Monday, January 19, 2009

Inauguration Day and a Week in America

Tomorrow, Barack Obama will take the oath of office and become the 44th President of the United States. Power will be transferred peacefully from President George W. Bush, who has served us nobly under difficult circumstances these past eight years. This is quite an event on a number of levels.

The Inauguration has become the expected mother-of-all-crowded-events. Locally, we’ve been hearing non-stop reports for weeks on heavy security measures, changes to traffic and public transportation patterns, porta-potties, etc. Overnight, lying in bed, I can hear the sounds of fighter jets on patrol overhead to protect the capital, reminding me of the days after 9/11/01.

This Inauguration is definitely the fulfillment of a dream of inclusion in terms of race relations. I can remember as a child hearing of Martin Luther King, civil rights marches and the struggle against segregation. Hopefully, Obama’s presidency will irreversibly put many of the remaining racial divisions behind us.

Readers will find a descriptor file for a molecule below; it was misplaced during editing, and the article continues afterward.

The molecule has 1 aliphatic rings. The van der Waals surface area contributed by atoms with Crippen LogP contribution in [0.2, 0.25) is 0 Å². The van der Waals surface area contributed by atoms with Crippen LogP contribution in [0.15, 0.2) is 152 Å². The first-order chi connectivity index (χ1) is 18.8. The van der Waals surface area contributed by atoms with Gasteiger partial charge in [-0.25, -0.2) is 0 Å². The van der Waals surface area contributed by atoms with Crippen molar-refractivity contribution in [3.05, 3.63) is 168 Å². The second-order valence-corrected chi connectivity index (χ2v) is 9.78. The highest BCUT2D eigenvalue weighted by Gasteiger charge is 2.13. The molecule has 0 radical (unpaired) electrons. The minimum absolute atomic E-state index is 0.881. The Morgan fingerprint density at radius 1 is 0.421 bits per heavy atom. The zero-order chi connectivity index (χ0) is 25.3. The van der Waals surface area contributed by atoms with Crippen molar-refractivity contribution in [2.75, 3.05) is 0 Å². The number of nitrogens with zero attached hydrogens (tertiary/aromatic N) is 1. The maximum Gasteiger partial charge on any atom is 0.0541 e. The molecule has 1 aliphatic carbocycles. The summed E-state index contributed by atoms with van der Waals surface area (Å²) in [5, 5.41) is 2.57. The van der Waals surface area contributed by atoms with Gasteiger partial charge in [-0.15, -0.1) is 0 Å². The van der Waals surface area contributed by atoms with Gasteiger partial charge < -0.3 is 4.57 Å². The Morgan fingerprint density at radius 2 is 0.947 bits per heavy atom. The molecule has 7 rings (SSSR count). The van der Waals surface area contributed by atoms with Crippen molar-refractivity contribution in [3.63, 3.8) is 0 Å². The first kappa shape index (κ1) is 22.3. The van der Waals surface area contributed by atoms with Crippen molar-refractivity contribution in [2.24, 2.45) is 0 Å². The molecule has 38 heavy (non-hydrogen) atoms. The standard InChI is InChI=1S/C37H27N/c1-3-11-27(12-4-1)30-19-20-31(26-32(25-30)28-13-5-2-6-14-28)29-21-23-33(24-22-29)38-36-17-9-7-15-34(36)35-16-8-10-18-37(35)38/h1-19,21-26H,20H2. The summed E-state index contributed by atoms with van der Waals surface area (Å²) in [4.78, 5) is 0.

Along with real differences over policies, there is a real risk, however, that expectations have been raised to such a euphoric level that no mortal human could meet, no matter how effective a leader. Obama himself is trying to temper expectations with reality. The difficult economic situation will add to the frustration of trying to maintain a spirit of unity while forming a policy that will revive our economy without doing more long term damage.

Most of all, no leader can unite the country while the gravest issues remain unresolved. The movement toward inclusion that enabled Barack Obama to reach the White House is undermined by violence committed against the most vulnerable among us: the unborn, the elderly and the disabled. Unfortunately, Mr. Obama has bought into the lethally erroneous arguments that try to justify the denial of the right to life to some. He threatens to reverse the life affirming policies implemented by his predecessor and expand the imposition of abortion and other life denying practices. We should pray for his conversion on these matters.

Whatever our new president does, we as citizens have a responsibility to fight for the protection of every person’s life at every stage and condition. On Thursday, many thousands will once again peacefully assemble and participate in the annual March for Life and associated events, ensuring that these issues will not be ‘settled’ until every human being’s life and dignity is recognized.

The peaceful transfer of power and the people peacefully assembling to petition their government, both happening in America this week.

No comments: